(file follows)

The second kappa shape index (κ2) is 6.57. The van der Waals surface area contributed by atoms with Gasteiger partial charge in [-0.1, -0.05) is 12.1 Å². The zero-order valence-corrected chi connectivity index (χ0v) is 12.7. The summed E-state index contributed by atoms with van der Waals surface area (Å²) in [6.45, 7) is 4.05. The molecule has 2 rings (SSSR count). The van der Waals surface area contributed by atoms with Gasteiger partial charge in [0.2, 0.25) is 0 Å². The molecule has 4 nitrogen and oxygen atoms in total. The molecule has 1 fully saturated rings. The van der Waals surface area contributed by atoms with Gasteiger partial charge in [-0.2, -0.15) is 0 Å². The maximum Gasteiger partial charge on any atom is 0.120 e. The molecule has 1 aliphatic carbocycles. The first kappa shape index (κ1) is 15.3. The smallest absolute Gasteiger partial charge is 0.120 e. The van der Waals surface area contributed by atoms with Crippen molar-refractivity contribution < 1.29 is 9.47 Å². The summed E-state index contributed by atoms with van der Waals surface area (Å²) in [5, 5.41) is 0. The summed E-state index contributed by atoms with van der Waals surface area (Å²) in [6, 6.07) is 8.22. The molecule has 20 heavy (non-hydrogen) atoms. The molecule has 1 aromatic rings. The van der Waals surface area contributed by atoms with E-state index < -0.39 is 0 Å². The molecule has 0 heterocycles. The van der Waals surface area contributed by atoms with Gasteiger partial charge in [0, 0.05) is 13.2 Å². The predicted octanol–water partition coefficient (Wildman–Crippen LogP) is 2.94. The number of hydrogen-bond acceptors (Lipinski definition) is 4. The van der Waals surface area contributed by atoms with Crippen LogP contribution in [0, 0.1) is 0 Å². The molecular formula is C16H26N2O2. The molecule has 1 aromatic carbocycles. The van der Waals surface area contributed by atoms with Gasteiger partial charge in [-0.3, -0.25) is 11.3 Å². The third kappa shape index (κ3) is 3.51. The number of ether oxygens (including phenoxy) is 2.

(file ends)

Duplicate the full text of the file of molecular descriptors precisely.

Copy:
The second kappa shape index (κ2) is 6.57. The van der Waals surface area contributed by atoms with Gasteiger partial charge in [-0.1, -0.05) is 12.1 Å². The zero-order valence-corrected chi connectivity index (χ0v) is 12.7. The summed E-state index contributed by atoms with van der Waals surface area (Å²) in [6.45, 7) is 4.05. The molecule has 2 rings (SSSR count). The van der Waals surface area contributed by atoms with Gasteiger partial charge in [0.2, 0.25) is 0 Å². The molecule has 4 nitrogen and oxygen atoms in total. The molecule has 1 fully saturated rings. The van der Waals surface area contributed by atoms with Gasteiger partial charge in [-0.2, -0.15) is 0 Å². The maximum Gasteiger partial charge on any atom is 0.120 e. The molecule has 1 aliphatic carbocycles. The first kappa shape index (κ1) is 15.3. The smallest absolute Gasteiger partial charge is 0.120 e. The van der Waals surface area contributed by atoms with Crippen molar-refractivity contribution < 1.29 is 9.47 Å². The summed E-state index contributed by atoms with van der Waals surface area (Å²) in [5, 5.41) is 0. The summed E-state index contributed by atoms with van der Waals surface area (Å²) in [6, 6.07) is 8.22. The molecule has 20 heavy (non-hydrogen) atoms. The molecule has 1 aromatic rings. The van der Waals surface area contributed by atoms with E-state index < -0.39 is 0 Å². The molecule has 0 heterocycles. The van der Waals surface area contributed by atoms with Gasteiger partial charge in [0, 0.05) is 13.2 Å². The predicted octanol–water partition coefficient (Wildman–Crippen LogP) is 2.94. The number of hydrogen-bond acceptors (Lipinski definition) is 4. The van der Waals surface area contributed by atoms with Crippen LogP contribution in [0, 0.1) is 0 Å². The molecular formula is C16H26N2O2. The molecule has 1 aromatic carbocycles. The van der Waals surface area contributed by atoms with Gasteiger partial charge in [-0.3, -0.25) is 11.3 Å². The third kappa shape index (κ3) is 3.51. The number of ether oxygens (including phenoxy) is 2.